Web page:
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MyTouch 3G Slide: Get to Know Your Phone

Contributed by Kenny Hitt

The UI customization for this phone disrupts a number of accessibility features. It is not the ideal device for blind and visually impaired users, but since carriers often support only one or two handsets with physical keyboards, it may be the only Android option available to some users.

Setting up an Android phone for accessibility involves knowing where ports, physical controls, soft/virtual buttons, and other key features are located.

The T-mobile myTouch 3g Slide is a slider phone. Most of the front is taken up by the glass touchscreen. This is the part of the phone that faces the user when the device is being operated. Parallel to the upper edge of the touchscreen is a slit measuring 1 inch (2.5 cm) long. This is the telephone speaker, which rests near the user’s ear during a phone call. At the bottom of the handset, below the touchscreen is a narrow chin with four physical controls and the optical trackpad. The chin is not part of the screen itself, but serves as a quick way to orient the device as it is being pulled out of a purse or pocket.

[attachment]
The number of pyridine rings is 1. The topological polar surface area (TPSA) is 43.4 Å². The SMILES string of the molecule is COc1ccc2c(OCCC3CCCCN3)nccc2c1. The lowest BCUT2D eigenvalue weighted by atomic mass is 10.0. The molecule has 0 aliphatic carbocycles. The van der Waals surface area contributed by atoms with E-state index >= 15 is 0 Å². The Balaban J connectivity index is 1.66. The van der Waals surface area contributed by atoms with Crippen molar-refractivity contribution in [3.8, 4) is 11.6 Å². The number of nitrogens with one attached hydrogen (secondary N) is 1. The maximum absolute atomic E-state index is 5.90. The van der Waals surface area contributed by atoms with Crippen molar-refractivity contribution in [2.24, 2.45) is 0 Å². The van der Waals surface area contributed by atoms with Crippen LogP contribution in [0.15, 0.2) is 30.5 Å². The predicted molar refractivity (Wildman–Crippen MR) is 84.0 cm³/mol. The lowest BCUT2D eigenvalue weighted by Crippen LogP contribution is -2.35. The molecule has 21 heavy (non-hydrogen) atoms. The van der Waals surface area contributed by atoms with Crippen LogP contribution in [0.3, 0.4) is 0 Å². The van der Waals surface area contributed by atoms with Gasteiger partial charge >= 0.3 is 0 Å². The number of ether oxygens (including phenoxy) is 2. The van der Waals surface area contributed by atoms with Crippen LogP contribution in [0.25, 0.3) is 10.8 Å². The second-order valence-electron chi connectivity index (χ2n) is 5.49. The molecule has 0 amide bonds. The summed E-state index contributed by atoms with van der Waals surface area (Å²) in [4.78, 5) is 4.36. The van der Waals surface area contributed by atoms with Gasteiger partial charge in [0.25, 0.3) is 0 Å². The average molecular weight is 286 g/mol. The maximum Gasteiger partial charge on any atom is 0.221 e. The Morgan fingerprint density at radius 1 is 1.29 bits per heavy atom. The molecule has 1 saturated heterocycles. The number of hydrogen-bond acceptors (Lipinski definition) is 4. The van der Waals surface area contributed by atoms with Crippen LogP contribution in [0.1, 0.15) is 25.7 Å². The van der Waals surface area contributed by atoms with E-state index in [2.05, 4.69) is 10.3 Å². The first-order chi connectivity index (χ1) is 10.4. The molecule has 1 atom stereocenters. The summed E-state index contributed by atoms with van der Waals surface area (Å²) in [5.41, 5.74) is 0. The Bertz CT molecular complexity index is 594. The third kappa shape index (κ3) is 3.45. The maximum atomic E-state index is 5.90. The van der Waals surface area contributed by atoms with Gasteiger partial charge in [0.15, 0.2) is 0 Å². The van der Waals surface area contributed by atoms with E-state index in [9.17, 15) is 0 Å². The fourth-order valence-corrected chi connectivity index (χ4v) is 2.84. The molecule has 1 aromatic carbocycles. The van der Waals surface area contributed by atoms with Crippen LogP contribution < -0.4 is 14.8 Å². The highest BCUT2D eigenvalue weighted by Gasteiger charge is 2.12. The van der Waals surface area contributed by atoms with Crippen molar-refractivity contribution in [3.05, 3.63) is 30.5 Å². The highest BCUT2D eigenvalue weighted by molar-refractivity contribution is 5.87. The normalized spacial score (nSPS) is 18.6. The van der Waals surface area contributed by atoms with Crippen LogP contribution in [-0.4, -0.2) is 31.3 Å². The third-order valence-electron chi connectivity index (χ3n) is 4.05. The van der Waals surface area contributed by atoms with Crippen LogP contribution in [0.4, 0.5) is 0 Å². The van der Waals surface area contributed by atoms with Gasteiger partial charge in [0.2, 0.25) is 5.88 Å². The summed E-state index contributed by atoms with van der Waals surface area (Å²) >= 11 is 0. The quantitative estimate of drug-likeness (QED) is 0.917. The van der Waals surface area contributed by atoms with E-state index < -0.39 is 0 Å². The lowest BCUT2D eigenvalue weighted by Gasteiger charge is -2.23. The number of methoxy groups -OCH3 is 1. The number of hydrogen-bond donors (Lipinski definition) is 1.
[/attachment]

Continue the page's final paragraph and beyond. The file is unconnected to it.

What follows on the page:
To become familiar with the phone’s physical features, do the following:

1. Position the device with the touchscreen facing you and the chin pointing down. This is standard portrait orientation.
2. Locate controls on the front of the phone.
a. Identify 3 soft buttons. When the phone is on and the screen is unlocked, a number of virtual or soft buttons are displayed, often in columns and rows. They’re visual images on the screen, not actual buttons you can feel, but they are activated by touch and are very sensitive, often responding to fingers that are too close to the screen, regardless of whether you’ve actually touched it or not. Three controls run along the bottom edge of the screen just above the physical buttons. Only one of these is routinely used. From left to right, they are: